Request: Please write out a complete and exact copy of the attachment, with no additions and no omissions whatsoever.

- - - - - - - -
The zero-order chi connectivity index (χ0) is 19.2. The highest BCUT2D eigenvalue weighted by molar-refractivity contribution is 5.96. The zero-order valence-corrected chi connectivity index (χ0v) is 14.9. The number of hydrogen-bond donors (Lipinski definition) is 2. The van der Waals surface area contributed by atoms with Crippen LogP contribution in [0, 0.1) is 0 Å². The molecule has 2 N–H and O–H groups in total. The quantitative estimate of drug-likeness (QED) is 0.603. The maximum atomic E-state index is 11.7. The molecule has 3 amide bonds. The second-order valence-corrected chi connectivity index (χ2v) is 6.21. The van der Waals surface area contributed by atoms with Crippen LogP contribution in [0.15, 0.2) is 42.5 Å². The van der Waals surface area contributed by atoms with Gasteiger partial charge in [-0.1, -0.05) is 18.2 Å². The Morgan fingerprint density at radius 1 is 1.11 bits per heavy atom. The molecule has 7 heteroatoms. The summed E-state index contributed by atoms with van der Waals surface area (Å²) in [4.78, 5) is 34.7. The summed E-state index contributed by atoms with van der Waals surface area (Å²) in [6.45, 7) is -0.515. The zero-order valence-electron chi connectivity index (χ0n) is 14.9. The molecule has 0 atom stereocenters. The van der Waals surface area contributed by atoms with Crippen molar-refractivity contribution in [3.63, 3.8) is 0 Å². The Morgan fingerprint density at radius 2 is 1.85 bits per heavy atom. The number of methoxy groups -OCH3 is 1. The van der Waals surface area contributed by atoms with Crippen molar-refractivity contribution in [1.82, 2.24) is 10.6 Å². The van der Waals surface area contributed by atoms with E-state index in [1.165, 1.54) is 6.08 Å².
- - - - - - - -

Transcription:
The zero-order chi connectivity index (χ0) is 19.2. The highest BCUT2D eigenvalue weighted by molar-refractivity contribution is 5.96. The zero-order valence-corrected chi connectivity index (χ0v) is 14.9. The number of hydrogen-bond donors (Lipinski definition) is 2. The van der Waals surface area contributed by atoms with Crippen LogP contribution in [0, 0.1) is 0 Å². The molecule has 2 N–H and O–H groups in total. The quantitative estimate of drug-likeness (QED) is 0.603. The maximum atomic E-state index is 11.7. The molecule has 3 amide bonds. The second-order valence-corrected chi connectivity index (χ2v) is 6.21. The van der Waals surface area contributed by atoms with Crippen LogP contribution in [0.15, 0.2) is 42.5 Å². The van der Waals surface area contributed by atoms with Gasteiger partial charge in [-0.1, -0.05) is 18.2 Å². The Morgan fingerprint density at radius 1 is 1.11 bits per heavy atom. The molecule has 7 heteroatoms. The summed E-state index contributed by atoms with van der Waals surface area (Å²) in [4.78, 5) is 34.7. The summed E-state index contributed by atoms with van der Waals surface area (Å²) in [6.45, 7) is -0.515. The zero-order valence-electron chi connectivity index (χ0n) is 14.9. The molecule has 0 atom stereocenters. The van der Waals surface area contributed by atoms with Crippen molar-refractivity contribution in [3.63, 3.8) is 0 Å². The Morgan fingerprint density at radius 2 is 1.85 bits per heavy atom. The number of methoxy groups -OCH3 is 1. The van der Waals surface area contributed by atoms with Crippen molar-refractivity contribution in [1.82, 2.24) is 10.6 Å². The van der Waals surface area contributed by atoms with E-state index in [1.165, 1.54) is 6.08 Å².